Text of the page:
The rapid evolution of the Director of Player Personnel position |

The evolving role of the collegiate Director of Player Personnel is showcased at this inaugural event in Nashville.

NASHVILLE — In the early days of Marshall Malchow’s career as a college football recruiting assistant, he spent hours upon hours swimming through 5,000-plus DVDs, labeling them, sorting them, and ultimately converting many of them to VHS. That’s the only way his boss at the time, Nick Saban, would watch film. On a piece of video playback technology that had been obsolete for a decade.

These were the dark ages of player personnel departments. Before Hudl. Before all but a few college football programs were looking for ways to streamline and professionalize their recruiting operations.

“I’m just sitting there sweating, trying to get tape done for Coach Saban, nervous as hell,” says Malchow, now Georgia’s Director of Player Personnel, recalling his days as an undergraduate, reporting to the most accomplished coach in the history of the sport.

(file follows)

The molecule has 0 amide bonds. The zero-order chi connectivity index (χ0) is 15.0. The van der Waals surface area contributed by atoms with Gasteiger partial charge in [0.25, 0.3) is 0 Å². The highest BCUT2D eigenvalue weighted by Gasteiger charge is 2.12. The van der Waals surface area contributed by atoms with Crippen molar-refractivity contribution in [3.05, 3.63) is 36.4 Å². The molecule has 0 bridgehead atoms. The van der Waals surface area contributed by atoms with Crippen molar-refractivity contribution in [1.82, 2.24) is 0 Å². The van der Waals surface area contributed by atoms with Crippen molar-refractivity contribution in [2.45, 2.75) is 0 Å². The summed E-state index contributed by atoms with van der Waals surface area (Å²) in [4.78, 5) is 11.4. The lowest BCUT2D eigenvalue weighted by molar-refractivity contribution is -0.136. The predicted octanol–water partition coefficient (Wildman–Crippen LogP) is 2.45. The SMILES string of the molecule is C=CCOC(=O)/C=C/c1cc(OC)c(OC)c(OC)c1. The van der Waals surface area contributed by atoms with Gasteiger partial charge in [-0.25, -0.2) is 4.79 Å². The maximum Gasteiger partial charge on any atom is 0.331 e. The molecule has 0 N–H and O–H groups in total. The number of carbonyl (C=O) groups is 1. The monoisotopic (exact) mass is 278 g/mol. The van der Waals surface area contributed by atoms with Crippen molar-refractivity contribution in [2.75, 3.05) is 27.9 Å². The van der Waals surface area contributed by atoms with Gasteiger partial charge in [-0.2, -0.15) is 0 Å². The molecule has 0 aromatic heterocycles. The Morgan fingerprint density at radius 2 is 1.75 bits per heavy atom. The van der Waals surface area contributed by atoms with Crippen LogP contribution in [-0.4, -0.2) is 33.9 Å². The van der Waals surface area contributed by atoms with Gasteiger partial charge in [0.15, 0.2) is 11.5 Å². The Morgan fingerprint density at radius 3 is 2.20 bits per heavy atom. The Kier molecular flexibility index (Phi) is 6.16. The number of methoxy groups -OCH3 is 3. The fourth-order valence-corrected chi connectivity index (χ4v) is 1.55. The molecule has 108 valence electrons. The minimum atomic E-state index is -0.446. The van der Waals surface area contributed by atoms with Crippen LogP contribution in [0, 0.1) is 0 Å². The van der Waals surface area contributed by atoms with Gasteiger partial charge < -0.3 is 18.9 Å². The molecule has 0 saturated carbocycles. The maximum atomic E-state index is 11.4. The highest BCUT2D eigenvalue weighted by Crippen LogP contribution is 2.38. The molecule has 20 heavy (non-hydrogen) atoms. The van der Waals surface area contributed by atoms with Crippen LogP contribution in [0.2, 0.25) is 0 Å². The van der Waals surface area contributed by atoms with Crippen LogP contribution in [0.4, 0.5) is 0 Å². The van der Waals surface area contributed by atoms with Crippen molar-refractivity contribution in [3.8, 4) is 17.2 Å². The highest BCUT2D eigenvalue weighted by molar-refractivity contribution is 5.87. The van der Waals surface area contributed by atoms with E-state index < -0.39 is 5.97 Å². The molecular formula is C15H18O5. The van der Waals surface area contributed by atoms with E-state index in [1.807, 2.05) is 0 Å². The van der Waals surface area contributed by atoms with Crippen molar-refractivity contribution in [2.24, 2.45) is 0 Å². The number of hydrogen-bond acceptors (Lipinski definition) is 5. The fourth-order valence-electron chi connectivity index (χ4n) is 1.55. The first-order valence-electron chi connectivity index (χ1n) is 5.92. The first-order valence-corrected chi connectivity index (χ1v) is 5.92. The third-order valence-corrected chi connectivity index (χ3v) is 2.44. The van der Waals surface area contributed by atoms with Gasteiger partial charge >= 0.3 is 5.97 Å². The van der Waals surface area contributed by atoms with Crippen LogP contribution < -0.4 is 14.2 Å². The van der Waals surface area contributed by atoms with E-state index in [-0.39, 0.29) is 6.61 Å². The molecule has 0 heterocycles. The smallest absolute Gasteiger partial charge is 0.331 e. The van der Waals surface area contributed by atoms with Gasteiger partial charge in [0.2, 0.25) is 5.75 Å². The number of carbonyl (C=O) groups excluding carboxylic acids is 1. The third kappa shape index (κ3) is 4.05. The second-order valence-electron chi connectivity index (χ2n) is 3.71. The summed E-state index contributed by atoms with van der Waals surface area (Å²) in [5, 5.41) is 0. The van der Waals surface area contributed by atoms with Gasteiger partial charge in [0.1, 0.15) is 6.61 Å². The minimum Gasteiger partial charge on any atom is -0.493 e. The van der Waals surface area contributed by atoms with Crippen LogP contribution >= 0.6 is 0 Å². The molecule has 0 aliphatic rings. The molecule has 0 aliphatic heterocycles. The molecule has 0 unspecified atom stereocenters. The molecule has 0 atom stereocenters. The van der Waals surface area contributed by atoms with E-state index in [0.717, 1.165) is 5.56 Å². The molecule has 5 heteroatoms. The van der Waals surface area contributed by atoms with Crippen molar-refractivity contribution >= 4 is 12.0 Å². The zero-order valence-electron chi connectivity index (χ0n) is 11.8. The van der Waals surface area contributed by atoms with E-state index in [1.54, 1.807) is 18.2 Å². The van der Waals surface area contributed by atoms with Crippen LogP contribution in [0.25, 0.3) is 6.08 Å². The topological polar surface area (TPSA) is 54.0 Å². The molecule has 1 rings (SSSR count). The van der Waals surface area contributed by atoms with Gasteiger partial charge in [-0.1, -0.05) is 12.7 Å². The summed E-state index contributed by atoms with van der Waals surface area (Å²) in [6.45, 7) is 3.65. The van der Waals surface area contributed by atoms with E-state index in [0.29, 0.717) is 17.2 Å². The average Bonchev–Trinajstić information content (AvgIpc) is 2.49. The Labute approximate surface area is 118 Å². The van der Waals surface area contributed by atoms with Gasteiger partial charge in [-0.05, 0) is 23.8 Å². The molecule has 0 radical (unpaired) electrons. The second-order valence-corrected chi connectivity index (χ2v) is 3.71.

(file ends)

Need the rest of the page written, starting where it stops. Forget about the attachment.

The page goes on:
That was less than a decade ago, but with the advent of directors of player personnel and the growth of off-field recruiting staffs, it feels like a time before the wheel had been invented.

This week, over 180 people who work in personnel from 60 different schools across the landscape of college football found their way to the Music City for the first-ever Personnel Symposium. A clinic where folks in off-field recruiting roles can learn, talk philosophies and gain insight to make each of their departments better. Ed Marynowitz is the brain-child behind the event. His experience includes the personnel department at Alabama, where he was the Associate Athletic Director for Football and the Philadelphia Eagles, where he was the Vice President of Player Personnel.

Malchow was on the first panel, sharing the stage with Ohio State’s Mark Pantoni, Penn State’s Andy Frank, Texas A&M’s Austin Thomas, Tennessee’s Drew Hughes and Michigan’s Sean Magee as they talked about the growth of the DPP role.

“In most cases we all started off in one- or two- man shops, and it’s evolved,” Frank said.

Programs have no chance to compete regularly for conference and national championships without a strong off-field recruiting department. Nick Saban and Urban Meyer were ahead of the curve in bolstering those operations. Some schools are still playing catch-up.

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